Originally Posted by PinguChick
I think in general thats true. I was just thinking that Dr. Atkins might have had a reason why cocoa powder or no sugar chocolate is not on the Atkins acceptable foods list for induction. Maybe its no big deal, it just seems like when I read the book it said don't eat anything not on the list, and its not on there.
Studies have shown that some foods cause insulin release in some people, and not in others. Apparently 25% of people have an insulin response to sugar alcohols. Some have insulin response to coffee. Or to a sweet taste. In another study one person had insulin response to bitter tastes. I guess it means everyone is different. I can't eat raw celery or I get bad cravings. Weird. Maybe you can eat a chocolate bar a day and be okay. If that's true, then that's cool. But it might be something to consider if you stop losing or get cravings.
I hope it goes well for you!
I agree with this post. Cocoa contains caffeine, which does trigger an insulin response in some people - I think that's why Dr Atkins stipulated decaffeinated drinks, and didn't include cocoa in his list. Personally, I cannot include coffee or chocolate in my diet. I tried unsweetened cocoa powder with cream and it made me ill with the insulin rush. My insulin response has improved thanks to the low-carbing, but personally, I still cannot touch coffee or chocolate because it sabotages the diet in various ways, such as being unable to moderate my intake immediately, or over time.
That said, for those who'd like to try chocolate, and find the 99% too bitter, you could try melting the bitter dark chocolate and adding unsalted butter or cream, a touch of stevia to offset the bitterness, then resetting it. You could add almonds (whole or ground), crushed nuts, dried raspberries or something else which has a natural sweetness. If you add a lot of cream, you'll change it into a chocolate cream/ganache dessert. I'd love to try this myself, but personally, I cannot even think of chocolate without going bonkers.
Another item which you might find interesting is Chocolate Extract, made from cocoa and alcohol, which I guess could be added to things you're cooking or baking in order to add in the chocolate flavour, rather than using cocoa powder, which can dry out baked goods out a bit. You can buy it on Amazon, etc.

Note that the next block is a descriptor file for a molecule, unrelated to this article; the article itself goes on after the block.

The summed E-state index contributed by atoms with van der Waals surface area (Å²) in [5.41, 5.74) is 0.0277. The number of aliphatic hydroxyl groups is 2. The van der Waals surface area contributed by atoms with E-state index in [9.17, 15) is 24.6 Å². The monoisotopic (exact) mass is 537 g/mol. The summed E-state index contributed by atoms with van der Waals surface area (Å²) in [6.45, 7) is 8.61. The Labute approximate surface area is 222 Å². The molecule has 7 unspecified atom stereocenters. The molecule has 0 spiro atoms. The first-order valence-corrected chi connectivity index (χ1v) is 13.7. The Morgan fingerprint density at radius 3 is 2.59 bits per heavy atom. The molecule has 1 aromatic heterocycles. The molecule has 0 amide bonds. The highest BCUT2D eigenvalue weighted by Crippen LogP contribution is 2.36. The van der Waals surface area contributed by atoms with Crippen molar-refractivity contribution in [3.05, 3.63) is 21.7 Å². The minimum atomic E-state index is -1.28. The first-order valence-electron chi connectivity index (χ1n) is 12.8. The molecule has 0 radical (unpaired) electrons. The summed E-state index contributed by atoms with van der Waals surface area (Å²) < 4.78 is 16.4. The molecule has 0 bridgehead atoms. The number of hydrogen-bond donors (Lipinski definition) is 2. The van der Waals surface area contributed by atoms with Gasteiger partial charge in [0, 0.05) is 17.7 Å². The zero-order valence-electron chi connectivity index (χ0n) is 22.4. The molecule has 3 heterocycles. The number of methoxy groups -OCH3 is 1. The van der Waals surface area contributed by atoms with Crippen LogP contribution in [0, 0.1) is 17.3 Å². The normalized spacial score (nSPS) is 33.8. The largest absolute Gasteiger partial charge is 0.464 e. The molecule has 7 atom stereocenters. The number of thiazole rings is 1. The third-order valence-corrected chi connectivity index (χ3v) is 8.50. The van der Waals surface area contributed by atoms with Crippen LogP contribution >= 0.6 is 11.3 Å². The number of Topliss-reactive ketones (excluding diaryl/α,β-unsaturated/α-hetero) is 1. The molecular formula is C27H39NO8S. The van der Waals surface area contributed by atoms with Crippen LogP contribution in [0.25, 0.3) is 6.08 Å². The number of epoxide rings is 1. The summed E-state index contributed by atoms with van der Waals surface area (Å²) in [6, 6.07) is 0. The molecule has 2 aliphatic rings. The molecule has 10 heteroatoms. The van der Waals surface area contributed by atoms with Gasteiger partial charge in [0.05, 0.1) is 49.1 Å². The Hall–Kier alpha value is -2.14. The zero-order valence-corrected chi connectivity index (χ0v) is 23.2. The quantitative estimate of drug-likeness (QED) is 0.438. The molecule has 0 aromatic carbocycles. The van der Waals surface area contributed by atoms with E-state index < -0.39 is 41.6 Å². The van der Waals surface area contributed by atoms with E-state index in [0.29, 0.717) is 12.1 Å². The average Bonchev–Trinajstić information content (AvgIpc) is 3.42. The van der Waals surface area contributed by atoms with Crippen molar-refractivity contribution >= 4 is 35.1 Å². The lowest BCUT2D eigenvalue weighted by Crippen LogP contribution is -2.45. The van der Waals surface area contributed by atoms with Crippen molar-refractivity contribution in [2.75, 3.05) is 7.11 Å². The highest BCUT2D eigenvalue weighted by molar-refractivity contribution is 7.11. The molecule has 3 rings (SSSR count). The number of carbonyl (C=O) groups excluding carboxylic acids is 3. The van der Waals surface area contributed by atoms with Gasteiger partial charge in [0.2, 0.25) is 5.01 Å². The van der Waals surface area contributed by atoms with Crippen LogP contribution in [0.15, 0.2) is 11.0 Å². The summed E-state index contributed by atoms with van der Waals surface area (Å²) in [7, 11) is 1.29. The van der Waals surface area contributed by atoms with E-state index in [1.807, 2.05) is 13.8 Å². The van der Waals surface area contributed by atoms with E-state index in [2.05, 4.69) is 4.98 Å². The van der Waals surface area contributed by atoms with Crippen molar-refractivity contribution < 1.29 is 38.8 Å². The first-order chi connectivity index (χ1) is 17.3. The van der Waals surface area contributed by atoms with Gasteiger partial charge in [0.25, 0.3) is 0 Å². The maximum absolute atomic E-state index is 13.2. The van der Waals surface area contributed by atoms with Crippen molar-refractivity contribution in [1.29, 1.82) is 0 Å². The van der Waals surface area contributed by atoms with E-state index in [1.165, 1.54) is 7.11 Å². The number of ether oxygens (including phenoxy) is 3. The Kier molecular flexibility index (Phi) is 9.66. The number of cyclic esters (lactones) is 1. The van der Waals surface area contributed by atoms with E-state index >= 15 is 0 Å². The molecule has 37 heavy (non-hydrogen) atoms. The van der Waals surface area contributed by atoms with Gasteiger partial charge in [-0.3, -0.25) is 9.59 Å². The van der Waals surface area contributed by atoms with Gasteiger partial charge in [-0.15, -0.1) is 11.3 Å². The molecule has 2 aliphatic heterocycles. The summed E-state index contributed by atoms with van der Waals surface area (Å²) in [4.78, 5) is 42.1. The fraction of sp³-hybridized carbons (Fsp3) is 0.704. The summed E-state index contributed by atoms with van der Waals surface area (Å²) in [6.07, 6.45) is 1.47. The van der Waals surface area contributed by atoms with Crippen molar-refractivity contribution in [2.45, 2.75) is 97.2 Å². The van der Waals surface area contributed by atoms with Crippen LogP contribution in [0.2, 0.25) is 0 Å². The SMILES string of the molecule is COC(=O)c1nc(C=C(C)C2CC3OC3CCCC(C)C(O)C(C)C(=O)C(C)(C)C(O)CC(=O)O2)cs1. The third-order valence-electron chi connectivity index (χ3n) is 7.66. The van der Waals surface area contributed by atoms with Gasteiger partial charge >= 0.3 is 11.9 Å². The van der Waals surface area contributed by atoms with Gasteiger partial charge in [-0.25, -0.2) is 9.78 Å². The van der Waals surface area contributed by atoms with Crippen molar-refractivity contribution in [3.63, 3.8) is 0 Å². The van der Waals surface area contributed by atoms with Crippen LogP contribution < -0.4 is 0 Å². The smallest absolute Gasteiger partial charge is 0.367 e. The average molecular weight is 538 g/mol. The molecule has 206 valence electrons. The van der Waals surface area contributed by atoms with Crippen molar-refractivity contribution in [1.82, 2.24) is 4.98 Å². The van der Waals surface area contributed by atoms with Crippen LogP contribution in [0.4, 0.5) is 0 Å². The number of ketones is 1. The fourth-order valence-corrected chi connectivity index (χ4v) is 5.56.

The health benefits of chocolate and red wine are always advertised.. Those come from the phenols, which occur in fruits, vegetables and other foods.
I got some information about phenols online..
"To pick fruits containing the highest level of phenols, aim for the berry family. Other fruits to reach for are citrus varieties.... and cherries. When selecting fruits based on phenol content, keep this tip in mind: The darker the fruit, the greater the phenol content. By eating the seeds and skins, one can achieve the highest amount of phenols plant foods provide."
"The vegetable food group also contains an array of foods high in phenol content, with the highest content found in the yellow onion. Additionally, artichokes, ...rhubarb, red cabbage, curly kale, leeks, cherry tomatoes, celery and broccoli all offer a good supply of phenols."
"Fill grocery carts with a variety of peas and beans in the form of canned or dried beans or spreads, with soybeans having the greatest amount of phenols. Add beans and peas to soups, salads, dips and other dishes."
"Spice things up in the kitchen by using parsley and capsicum pepper, with parsley containing the largest amount of phenols. Using such spices is a sure way to increase the phenol content of any food."
"You can sip on numerous beverages to boost phenol intake. Reach for coffee, soy milk, red wine, black and green teas. For the highest phenol content, fill your cup with coffee and green tea. Any beverage made from other sources of phenols mentioned will make for a good beverage choice."
Here's the full article: http://www.livestrong.com/article/1.../#ixzz1u4leZ1Z5
I normally eat lots of the veggies in that list, but I think I'll be heading for the berries next time I'm shopping.